“Computers and their software are two things. As collections of interacting cogs they must be ‘checked’ to make sure there are no missing teeth and the wheels spin together nicely. Machines are also ‘social prostheses’, fitting into social life where a human once fitted. It is a characteristic of medical prostheses, like replacement hearts, that they do not do exactly the same job as the thing they replace; the surrounding body compensates.
“Contemporary computers cannot do just the same thing as humans because they do not fit into society as humans do, so the surrounding society must compensate for the way the computer fails to reproduce what it replaces. This means that a complex judgment is needed to test whether software fits well enough for the surrounding humans to happily ‘repair’ the differences between humans and machines. This is much more than a matter of deciding whether the cogs spin right.”
Harry Collins—sociologist of science, author, professor at Cardiff University, a researcher in the fields of the public understanding of science, the nature of expertise, and artificial intelligence—was slated to give a keynote speech at EuroSTAR 2013. Due to illness, he was unable to do so. The quote above is the abstract from the talk that Harry never gave. (The EuroSTAR community was very lucky and grateful to have his colleague, Rob Evans, step in at the last minute with his own terrific presentation.)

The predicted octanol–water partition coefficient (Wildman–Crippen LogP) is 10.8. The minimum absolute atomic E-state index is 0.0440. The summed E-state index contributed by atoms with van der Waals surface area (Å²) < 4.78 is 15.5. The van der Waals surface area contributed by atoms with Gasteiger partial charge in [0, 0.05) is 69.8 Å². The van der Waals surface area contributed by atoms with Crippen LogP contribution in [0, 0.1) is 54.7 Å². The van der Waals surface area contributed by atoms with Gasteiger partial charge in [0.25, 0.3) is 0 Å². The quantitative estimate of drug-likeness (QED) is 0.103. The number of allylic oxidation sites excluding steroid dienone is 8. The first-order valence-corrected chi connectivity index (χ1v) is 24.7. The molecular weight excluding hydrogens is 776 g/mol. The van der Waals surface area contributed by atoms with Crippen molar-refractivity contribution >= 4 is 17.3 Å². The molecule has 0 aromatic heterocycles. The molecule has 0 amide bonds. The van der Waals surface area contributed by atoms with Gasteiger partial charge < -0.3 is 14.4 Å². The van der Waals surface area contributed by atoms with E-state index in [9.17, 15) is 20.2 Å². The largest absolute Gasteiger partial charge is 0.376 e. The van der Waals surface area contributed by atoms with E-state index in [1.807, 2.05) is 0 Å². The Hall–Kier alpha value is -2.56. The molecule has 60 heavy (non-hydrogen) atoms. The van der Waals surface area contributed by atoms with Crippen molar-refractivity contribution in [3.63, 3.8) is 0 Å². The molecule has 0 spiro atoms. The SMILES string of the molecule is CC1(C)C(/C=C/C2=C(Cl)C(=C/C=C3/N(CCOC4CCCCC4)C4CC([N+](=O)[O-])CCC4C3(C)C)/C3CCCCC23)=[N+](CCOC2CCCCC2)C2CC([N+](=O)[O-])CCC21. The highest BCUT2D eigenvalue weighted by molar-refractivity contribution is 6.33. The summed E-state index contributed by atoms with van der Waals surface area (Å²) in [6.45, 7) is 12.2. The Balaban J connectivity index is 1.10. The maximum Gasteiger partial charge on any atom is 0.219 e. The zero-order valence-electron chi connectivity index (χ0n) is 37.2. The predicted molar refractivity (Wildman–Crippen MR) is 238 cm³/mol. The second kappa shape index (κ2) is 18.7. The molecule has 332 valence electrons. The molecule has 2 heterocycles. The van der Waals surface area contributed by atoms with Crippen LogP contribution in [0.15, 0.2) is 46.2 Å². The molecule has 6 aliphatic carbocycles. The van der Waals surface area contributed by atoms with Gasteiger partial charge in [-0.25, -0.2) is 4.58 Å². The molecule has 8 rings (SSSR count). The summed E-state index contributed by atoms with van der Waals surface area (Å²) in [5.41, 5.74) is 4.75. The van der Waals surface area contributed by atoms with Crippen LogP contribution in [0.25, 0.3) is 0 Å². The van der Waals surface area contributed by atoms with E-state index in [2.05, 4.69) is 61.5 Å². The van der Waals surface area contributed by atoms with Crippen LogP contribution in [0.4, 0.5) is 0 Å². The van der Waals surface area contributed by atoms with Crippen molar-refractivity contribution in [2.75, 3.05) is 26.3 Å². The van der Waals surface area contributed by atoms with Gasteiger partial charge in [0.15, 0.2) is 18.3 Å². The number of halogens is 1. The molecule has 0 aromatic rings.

Since I was directed to Harry’s work in 2010 (thank you, Simon Schaffer), James Bach and I have been galvanized by it. As we’ve been trying to remind people for years, software testing is a complex, cognitive, social task that requires skill, tacit knowledge, and many kinds of expertise if we want people to do it well. Yet explaining testing is tricky, precisely because so much of what skilled testers do is tacit, and not explicit; learned by practice and by immersion in a culture, not from documents or other artifacts; not only mechanical and algorithmic, but heuristic and social.
Harry helps us by taking a scalpel to concepts and ideas that many people consider obvious or unimportant, and dissecting those ideas to reveal the subtle and crucial details under the surface. As an example, in Tacit and Explicit Knowledge, he divides tacit knowledge—formerly, any kind of knowledge that was not told—and divided it into three kinds: relational, the kind of knowledge that resides in an individual human mind, and that general could be told; somatic, resident in the system of a human body and a human mind; and collective, residing in society and in the ever-changing relationships between people in a culture.